House Financial Services Committee Chairman Spencer Bachus reintroduced on Wednesday his draft bill calling for a self-regulatory organization (SRO) for advisors—one week after industry sources told AdvisorOne that an SRO bill was imminent.
On the same day, the House Financial Services Committee’s Capital Market Subcommittee grilled Securities and Exchange Commission (SEC) chairwoman Mary Schapiro at an oversight hearing. At the hearing, Schapiro said in response to a question from one lawmaker on her views of an SRO, that she spent 12 years at an SRO, and that “at a time when there are extremely limited resources in the federal government, the need to leverage an SRO is critical.”
Bachus said that his draft bill, which he introduced with Rep. Carolyn McCarthy, D-N.Y., is in response to an SEC study that revealed the agency lacks resources to adequately examine the nation’s nearly 12,000 registered advisors. As part of its study, which was a requirement of the Dodd-Frank Act, the SEC recommended—as one of three options–a self-regulatory organization for Congress to consider as it looks for ways to help the agency monitor the industry.
The Bachus-McCarthy bill, the Investment Adviser Oversight Act of 2012, would authorize “one or more self-regulatory organizations (SROs) for investment advisors funded by membership fees.”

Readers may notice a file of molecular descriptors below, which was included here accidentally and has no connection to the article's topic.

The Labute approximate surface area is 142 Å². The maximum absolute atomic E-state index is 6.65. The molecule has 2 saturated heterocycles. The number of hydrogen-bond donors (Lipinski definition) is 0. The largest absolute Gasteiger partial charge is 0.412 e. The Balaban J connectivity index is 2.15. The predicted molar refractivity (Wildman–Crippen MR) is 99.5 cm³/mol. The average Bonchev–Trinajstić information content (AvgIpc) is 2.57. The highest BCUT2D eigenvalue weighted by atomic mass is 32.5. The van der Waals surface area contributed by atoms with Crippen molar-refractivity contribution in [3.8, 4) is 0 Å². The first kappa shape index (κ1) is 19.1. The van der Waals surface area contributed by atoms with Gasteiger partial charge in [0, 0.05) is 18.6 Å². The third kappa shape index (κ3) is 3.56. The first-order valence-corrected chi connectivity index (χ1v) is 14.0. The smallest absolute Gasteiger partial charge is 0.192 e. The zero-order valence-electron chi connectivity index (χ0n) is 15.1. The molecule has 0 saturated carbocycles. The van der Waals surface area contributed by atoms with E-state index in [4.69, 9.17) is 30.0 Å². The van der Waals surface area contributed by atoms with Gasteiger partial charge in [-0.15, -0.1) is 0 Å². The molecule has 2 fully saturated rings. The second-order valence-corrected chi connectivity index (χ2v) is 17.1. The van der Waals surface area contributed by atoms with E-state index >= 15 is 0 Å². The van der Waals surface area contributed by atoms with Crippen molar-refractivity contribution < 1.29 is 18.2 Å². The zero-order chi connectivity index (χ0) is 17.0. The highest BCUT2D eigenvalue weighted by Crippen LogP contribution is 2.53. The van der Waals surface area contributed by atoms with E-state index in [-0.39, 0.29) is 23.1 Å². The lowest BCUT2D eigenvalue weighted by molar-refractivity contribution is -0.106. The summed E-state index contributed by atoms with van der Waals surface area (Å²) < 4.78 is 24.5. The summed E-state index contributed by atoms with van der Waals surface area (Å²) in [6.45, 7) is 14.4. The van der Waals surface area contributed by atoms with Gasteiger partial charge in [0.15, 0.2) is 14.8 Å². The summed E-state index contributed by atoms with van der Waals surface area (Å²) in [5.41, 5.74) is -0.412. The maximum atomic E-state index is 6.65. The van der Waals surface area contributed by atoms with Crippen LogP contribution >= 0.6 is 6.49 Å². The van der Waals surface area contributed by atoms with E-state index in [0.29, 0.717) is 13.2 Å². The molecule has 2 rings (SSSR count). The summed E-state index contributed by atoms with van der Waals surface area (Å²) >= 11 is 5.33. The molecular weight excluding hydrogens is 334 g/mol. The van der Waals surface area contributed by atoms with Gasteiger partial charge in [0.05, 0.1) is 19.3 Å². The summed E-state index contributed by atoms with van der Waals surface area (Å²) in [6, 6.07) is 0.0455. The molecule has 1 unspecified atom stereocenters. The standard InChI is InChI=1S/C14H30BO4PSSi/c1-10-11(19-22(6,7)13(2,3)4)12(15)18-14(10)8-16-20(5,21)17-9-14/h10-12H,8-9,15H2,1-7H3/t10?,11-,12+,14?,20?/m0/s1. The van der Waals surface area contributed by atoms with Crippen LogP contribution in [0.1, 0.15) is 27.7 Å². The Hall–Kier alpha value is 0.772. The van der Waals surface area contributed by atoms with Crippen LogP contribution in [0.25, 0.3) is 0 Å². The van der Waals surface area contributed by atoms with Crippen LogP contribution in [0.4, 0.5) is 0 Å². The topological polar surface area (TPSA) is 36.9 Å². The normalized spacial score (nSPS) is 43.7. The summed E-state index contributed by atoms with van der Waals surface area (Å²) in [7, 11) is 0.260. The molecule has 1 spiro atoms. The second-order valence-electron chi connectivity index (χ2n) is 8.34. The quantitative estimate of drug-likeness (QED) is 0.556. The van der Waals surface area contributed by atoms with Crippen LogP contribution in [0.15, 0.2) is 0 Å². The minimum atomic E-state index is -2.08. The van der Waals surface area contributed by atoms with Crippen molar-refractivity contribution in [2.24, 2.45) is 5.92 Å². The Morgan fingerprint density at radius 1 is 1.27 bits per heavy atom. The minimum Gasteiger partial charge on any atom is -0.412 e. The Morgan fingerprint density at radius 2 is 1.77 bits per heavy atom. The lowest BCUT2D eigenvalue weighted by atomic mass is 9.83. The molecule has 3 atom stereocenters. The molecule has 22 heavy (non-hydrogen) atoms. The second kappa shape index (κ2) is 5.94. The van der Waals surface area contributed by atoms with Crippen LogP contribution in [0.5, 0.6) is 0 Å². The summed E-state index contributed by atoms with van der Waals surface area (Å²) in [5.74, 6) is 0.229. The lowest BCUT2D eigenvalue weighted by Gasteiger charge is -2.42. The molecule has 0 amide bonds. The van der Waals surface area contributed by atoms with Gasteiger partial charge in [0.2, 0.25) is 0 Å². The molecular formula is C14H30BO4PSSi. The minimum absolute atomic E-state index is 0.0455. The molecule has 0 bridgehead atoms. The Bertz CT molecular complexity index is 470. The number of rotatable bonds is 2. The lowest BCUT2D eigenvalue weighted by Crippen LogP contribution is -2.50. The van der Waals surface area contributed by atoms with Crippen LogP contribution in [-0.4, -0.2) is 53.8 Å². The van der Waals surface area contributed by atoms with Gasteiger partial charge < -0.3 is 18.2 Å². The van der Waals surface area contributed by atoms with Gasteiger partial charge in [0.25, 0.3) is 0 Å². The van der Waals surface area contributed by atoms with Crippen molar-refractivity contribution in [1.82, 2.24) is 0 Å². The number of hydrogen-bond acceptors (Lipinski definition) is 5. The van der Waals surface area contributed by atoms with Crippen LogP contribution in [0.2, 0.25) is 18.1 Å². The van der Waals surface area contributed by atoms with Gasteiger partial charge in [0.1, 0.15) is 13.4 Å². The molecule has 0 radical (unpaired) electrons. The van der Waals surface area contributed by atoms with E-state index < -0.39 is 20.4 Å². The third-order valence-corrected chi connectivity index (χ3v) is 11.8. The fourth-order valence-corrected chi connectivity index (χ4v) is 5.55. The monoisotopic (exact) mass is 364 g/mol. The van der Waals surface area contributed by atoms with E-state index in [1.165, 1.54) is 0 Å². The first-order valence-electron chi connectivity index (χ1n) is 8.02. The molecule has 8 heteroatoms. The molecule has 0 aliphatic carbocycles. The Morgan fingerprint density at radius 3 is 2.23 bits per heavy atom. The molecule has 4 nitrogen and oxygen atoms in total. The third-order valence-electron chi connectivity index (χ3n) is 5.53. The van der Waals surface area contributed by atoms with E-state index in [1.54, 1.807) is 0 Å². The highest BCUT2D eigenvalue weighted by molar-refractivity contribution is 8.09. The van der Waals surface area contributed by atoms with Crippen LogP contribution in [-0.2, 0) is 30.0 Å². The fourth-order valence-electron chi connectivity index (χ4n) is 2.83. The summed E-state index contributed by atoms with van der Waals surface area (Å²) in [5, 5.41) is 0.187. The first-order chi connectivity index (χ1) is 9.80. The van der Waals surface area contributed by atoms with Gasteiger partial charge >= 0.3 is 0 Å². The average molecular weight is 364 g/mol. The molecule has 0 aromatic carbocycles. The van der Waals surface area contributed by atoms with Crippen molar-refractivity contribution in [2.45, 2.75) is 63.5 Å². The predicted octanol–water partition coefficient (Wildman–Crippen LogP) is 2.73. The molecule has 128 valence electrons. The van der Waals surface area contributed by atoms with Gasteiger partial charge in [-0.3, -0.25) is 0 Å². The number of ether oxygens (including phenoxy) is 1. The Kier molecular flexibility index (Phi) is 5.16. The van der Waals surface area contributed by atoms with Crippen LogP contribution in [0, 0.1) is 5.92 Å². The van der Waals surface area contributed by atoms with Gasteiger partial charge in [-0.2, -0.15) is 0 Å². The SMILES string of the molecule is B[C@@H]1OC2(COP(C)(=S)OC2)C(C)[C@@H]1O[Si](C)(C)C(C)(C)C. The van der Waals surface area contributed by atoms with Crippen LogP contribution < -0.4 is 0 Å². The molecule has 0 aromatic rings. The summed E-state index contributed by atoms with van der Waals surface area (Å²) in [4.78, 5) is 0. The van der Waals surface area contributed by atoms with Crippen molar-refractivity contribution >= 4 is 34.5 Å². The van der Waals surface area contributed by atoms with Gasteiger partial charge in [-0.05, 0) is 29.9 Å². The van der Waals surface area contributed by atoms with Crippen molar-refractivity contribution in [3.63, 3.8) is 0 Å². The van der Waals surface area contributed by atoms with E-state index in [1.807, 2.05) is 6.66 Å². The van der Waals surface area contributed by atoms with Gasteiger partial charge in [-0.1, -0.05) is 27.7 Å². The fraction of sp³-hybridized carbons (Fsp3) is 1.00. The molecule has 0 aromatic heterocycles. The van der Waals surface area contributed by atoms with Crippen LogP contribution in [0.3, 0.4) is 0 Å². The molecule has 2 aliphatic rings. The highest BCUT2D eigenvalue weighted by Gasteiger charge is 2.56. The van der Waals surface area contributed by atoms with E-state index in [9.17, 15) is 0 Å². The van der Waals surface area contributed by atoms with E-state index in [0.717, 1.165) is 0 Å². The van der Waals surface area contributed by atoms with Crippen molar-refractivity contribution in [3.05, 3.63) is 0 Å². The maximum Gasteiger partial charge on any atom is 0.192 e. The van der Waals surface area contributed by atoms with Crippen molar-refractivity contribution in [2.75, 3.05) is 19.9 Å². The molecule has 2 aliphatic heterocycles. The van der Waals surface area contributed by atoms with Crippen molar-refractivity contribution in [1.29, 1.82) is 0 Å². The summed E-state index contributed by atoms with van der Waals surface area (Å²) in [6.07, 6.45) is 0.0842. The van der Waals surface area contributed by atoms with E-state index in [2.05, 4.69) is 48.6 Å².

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A vote on the bill could occur in the committee as early as next month.
The two lawmakers noted in introducing the proposed legislation that investment advisors and broker-dealers “often provide indistinguishable services to retail customers, yet only 8% of investment advisors were examined by the SEC in 2011 compared to 58% of broker-dealers.
Said Bachus: “The average SEC-registered investment advisor can expect to be examined less than once every 11 years. That lack of oversight, particularly in the aftermath of the Madoff scandal, is unacceptable. Bad actors will naturally flow to the place where they are least likely to be examined. Therefore, it is essential that we augment and supplement the SEC’s oversight to dramatically increase the examination rate for investment advisers with retail customers.”
The legislation would amend the Investment Advisers Act of 1940 to provide for the creation of National Investment Adviser Associations (NIAAs), registered with and overseen by the SEC. Investment advisors that conduct business with retail customers would have to become members of a registered NIAA, and the SEC would have the authority to approve the registration of any NIAA.
The proposal also recognizes the authority given to the states over small investment advisors in Title IV of the Dodd-Frank Act by preserving state authority over investment advisors with fewer than $100 million in assets under management, so long as the state conducts periodic on-site examinations.